In the center of almost all French villages, there is a monument to the dead of World War I, Morts Pour La France. Usually it is simple, a fighting man, or a column, and a list of the people from the town who died in that pointless struggle. The picture above is from the tiny medieval hill town of Chateauneuf-en-Auxois. There is a list of seven dead, Henri Bouchet, Celestin Tetard, Paul Lenne, Charles Garnier, Antoine Vigot, Charles Ruffin, and Claude Guerette.
Some of these memorials are heroic, but the Chateauneuf statue shows us something more realistic: a young man, face not fully formed, going to die, carrying a flag, and decorated for Feté National by some martial spirit.
WWI was a horrifying disaster. Millions and millions of people died, and nothing was settled. The generals were incompetent, and were themselves responsible for many of the deaths. I have seen the killing fields at Passchendaele. There is no high ground, and the open fields are now rich loam. In the rain, the soldiers going over the top couldn’t move. They were easy targets for the machine guns of the other side. If they fell, they drowned in the muck.
No one can offer a sensible explanation for the war. This site suggests that there were national, economic and colonial rivalries, and adds militarism and a crazy quilt of alliances. The elites wanted a fight, and they roused the citizenry into war. That is all that can be said.
What is certain is that Henri Bouchet didn’t want to die. He wanted to live in his home town, marry his sweetheart, raise a bunch of French kids, and die surrounded by family in his own house. Instead, he was trampled to death in a field somewhere. Antoine Vigot didn’t care about alliances, and Charles Ruffin didn’t have any interest in French Colonies in Africa or the Caribbean. The only French people who cared about those things were the political and economic elites. It was they who brought on the war. It was they who persuaded the lesser people of Chateauneuf and all those other little towns to fight their war for them and their interests.
Everyone knows that, I hear you say. And it’s true: we know it, but we don’t talk about it, certainly before the war starts. Maybe later, when it turns out badly, or in the aftermath of the funerals and the parades, someone quietly mentions it. Mostly, though, after the killing, the survivors go home, and everyone agrees that ugly as it was, it was necessary, and they do it again the next time the elites demand it. It is hard to think of a time when it didn’t happen just like that.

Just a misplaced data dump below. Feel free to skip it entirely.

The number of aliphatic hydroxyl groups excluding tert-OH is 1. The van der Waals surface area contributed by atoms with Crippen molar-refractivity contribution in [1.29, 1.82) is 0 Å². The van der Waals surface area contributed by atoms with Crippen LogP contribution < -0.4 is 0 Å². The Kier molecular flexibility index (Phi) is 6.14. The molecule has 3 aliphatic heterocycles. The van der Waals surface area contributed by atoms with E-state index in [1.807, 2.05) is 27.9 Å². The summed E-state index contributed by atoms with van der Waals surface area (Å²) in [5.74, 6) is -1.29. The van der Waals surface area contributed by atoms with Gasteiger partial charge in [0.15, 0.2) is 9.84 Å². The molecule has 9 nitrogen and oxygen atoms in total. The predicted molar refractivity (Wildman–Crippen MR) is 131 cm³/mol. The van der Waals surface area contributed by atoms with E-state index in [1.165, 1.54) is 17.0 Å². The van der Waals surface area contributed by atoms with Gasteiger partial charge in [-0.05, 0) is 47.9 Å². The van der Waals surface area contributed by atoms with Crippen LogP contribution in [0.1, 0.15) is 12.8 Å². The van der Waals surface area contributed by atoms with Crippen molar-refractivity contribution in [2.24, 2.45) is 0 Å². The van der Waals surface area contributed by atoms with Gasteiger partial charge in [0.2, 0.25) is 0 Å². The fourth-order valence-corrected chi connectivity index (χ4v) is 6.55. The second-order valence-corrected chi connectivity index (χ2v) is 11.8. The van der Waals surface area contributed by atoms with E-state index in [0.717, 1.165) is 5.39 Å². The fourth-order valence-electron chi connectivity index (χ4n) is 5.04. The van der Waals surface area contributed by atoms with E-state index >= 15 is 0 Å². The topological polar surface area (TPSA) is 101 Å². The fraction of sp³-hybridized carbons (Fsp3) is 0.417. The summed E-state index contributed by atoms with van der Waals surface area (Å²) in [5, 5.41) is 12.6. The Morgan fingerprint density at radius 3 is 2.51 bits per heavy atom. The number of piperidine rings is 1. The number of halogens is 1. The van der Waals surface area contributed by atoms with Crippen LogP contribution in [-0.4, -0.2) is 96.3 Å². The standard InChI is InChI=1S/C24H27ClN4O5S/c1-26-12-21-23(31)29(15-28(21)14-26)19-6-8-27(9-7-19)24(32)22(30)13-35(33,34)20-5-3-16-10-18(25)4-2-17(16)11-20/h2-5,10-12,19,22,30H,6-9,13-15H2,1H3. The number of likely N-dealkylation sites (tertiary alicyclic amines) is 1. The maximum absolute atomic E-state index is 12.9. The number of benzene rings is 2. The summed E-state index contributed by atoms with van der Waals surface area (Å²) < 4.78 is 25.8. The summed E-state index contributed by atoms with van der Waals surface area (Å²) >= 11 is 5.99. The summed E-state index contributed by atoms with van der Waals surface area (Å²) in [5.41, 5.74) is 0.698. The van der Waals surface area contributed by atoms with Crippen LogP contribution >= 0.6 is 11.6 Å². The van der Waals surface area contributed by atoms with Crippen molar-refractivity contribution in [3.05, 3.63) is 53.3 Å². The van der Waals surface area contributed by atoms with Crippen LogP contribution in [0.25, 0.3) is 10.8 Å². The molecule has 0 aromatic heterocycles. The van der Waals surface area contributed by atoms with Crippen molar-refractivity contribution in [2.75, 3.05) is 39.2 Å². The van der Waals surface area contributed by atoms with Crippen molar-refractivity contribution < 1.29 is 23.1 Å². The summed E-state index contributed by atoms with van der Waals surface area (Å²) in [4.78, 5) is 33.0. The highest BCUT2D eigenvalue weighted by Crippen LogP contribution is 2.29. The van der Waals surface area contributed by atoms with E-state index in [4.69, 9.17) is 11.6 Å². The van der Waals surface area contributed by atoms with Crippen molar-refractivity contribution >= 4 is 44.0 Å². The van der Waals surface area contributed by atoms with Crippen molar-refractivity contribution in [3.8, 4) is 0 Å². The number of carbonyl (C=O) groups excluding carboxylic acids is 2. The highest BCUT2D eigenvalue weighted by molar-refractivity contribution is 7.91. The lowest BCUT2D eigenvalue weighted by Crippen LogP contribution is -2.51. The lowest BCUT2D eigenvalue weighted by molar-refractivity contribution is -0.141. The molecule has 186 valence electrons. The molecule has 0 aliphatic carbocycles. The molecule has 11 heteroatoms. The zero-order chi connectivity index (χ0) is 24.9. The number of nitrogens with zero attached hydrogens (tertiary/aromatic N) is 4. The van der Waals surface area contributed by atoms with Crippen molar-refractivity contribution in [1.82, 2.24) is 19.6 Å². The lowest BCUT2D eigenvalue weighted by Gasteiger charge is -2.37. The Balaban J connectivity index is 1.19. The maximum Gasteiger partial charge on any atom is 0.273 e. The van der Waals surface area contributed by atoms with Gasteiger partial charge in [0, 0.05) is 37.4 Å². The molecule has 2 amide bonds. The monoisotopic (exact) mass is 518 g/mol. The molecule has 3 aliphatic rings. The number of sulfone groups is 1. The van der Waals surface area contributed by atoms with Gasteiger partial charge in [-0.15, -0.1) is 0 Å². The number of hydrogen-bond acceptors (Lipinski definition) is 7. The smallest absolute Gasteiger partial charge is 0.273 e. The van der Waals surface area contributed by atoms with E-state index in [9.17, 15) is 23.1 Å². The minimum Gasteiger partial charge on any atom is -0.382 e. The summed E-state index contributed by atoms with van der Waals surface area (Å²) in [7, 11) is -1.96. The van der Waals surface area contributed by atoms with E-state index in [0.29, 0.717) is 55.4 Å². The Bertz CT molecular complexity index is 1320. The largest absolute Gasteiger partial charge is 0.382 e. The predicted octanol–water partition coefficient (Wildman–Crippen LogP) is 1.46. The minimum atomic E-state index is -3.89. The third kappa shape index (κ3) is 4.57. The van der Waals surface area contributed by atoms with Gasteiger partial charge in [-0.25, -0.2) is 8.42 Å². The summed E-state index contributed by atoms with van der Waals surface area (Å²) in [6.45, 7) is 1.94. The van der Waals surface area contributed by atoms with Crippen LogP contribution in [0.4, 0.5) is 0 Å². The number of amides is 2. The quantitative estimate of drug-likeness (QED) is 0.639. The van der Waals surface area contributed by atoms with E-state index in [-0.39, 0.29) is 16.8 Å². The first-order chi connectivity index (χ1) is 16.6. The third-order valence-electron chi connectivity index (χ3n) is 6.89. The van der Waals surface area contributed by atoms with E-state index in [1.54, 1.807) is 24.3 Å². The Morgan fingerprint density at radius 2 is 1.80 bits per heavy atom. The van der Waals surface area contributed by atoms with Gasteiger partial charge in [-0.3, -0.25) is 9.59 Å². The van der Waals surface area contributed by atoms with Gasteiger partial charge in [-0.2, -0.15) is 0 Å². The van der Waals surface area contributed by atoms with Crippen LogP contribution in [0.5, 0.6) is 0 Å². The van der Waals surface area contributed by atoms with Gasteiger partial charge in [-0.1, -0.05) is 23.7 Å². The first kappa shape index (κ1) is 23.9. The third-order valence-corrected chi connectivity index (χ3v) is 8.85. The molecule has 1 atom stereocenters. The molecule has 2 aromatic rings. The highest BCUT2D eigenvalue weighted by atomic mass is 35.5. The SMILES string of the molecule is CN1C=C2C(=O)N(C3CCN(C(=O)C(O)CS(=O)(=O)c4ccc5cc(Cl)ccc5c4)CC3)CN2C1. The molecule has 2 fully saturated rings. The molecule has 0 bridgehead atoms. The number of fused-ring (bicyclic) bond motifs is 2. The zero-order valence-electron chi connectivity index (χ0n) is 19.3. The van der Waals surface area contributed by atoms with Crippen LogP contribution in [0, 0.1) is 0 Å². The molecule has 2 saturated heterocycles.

Fortunately, the Father of History recorded one such incident 2,500 years ago. A reading from Histories of Herodotus, Book IV, beginning at verse 11 (my paragraphing).
11. There is however also another story, which is as follows, and to this I am most inclined myself. It is to the effect that the nomad Scythians dwelling in Asia, being hard pressed in war by the Massagetai, left their abode and crossing the river Araxes came towards the Kimmerian land (for the land which now is occupied by the Scythians is said to have been in former times the land of the Kimmerians);
and the Kimmerians, when the Scythians were coming against them, took counsel together, seeing that a great host was coming to fight against them; and it proved that their opinions were divided, both opinions being vehemently maintained, but the better being that of their kings: for the opinion of the people was that it was necessary to depart and that they ought not to run the risk of fighting against so many, 14 but that of the kings was to fight for their land with those who came against them: and as neither the people were willing by means to agree to the counsel of the kings nor the kings to that of the people, the people planned to depart without fighting and to deliver up the land to the invaders,
while the kings resolved to die and to be laid in their own land, and not to flee with the mass of the people, considering the many goods of fortune which they had enjoyed, and the many evils which it might be supposed would come upon them, if they fled from their native land.
Having resolved upon this, they parted into two bodies, and making their numbers equal they fought with one another: and when these had all been killed by one another’s hands, then the people of the Kimmerians buried them by the bank of the river Tyras (where their burial-place is still to be seen), and having buried them, then they made their way out from the land, and the Scythians when they came upon it found the land deserted of its inhabitants.
I don’t think we need a homily discussing the point of that story, now do we?